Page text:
A substantial number of COVID-19 infections occur in young children. “We saw relatively large numbers of hospitalizations in children who were not vaccine eligible, and a relatively large number of deaths occurred in infants and children less than 5 years of age,” Anderson says.

Influenza is a useful marker against which to gauge the burden of disease, he says. “When we compare COVID-19 with influenza, the number of deaths seen with COVID-19 each calendar year since the beginning of pandemic are similar to or greater than the burden of seasonal flu that we observed before the pandemic,” he says. “And that is despite all the social interventions we’ve undertaken trying to prevent transmission to our youngest children. There were far fewer deaths of children from influenza during the past flu season than deaths of children from COVID-19 in the past year.”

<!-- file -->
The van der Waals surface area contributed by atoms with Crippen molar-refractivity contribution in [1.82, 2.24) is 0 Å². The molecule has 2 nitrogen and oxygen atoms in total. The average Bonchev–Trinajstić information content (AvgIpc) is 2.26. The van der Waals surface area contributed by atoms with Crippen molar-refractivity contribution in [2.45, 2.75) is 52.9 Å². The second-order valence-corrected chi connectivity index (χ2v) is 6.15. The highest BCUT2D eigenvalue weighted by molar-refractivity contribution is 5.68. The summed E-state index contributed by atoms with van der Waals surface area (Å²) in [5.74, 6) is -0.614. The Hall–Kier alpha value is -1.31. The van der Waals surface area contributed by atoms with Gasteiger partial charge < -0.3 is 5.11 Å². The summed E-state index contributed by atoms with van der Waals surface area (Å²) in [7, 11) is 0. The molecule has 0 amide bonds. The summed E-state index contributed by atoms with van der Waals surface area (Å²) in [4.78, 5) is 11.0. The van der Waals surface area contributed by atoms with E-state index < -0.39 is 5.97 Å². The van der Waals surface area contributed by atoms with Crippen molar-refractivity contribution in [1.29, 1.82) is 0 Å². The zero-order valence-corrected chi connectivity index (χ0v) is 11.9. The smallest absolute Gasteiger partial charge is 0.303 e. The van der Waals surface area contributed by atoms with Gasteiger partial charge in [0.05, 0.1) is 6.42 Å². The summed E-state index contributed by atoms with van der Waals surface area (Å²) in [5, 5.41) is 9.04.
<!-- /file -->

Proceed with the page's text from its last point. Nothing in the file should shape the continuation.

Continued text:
Children from newborn to six months

When a pregnant mother receives a COVID-19 vaccine, it’s been determined that this provides protection against severe COVID-19 outcomes in the baby in the first six months of life, according to data that partly came out of Children’s Healthcare of Atlanta and Emory.

“This is probably due to antibody transfer through the placenta, and it also helps the mother by protecting her against COVID-19 and the risk of transmitting it to her baby as well,” he says.

Anderson recommends that children and family members in households with new babies also should be vaccinated for COVID to protect the youngest infants.

Clearing up the differences

Children receive smaller doses of the vaccine than are given to the adults, but also require multiple shots.